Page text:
Runtime PM vs System Sleep
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One Line Summary
There are fundamental differences between runtime PM and system suspend such that system sleep cannot be regarded as "deep idle".
On some systems runtime power management (cpuidle and I/O runtime PM combined) is sufficient to put the system into a low-power state that from the power consumption perspective is not different from a system sleep state. However, while runtime power management seeks to be transparent from the user space’s point of view, it is generally expected that system suspend can happen at any time at the user’s request. This requires system suspend to be carried out in a specific way involving operations that are never performed during transitions initiated by runtime power management. I will explain why system sleep cannot be regarded as a special case of runtime power management in general and why the kernel’s runtime power management frameworks are not generally suitable for implementing system suspend.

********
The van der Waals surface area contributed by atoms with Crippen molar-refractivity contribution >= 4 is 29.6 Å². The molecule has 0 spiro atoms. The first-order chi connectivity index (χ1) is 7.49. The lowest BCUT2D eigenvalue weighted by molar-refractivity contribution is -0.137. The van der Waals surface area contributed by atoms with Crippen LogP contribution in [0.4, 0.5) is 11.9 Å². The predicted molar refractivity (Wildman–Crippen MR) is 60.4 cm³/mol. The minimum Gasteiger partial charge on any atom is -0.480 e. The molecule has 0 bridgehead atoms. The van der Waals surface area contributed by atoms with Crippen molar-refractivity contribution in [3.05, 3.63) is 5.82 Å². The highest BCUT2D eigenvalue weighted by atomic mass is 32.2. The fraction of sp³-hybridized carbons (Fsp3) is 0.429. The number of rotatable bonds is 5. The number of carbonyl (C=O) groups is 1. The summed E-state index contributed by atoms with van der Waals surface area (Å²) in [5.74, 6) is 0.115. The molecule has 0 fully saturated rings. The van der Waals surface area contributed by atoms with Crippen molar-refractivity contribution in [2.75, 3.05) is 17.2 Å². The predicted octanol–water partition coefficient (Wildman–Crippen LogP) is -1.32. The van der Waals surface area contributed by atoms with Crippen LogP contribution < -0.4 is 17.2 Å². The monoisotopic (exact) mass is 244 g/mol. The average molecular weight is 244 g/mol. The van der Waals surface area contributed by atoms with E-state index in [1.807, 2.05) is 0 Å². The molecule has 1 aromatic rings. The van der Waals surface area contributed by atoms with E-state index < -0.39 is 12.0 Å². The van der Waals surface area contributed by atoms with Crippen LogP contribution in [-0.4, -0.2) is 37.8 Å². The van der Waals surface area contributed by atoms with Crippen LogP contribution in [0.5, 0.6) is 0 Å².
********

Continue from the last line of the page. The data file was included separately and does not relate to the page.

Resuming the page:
PM runtime sleep low-power Linux kernel suspend cpuidle
Faculty of Physics U. Warsaw, SUSE/Novell
Rafael is the maintainer of the Linux kernel’s core power management subsystem and the suspend-utils package containing hibernate user space tools (known as uswsusp) and the suspend-to-RAM utility called s2ram.
He works at the Faculty of Physics, University of Warsaw, as a Senior Lecturer. He has been working at the university for over 7 years teaching computer programming and IT and administering computer systems.
He also works for SUSE Labs as a kernel developer. He has been actively working on the Linux kernel since 2005, mostly on the suspend and hibernate subsystem as well as on power management in general and the ACPI and PCI subsystems.
Rafael holds a PhD in Theoretical Physics from the University of Warsaw.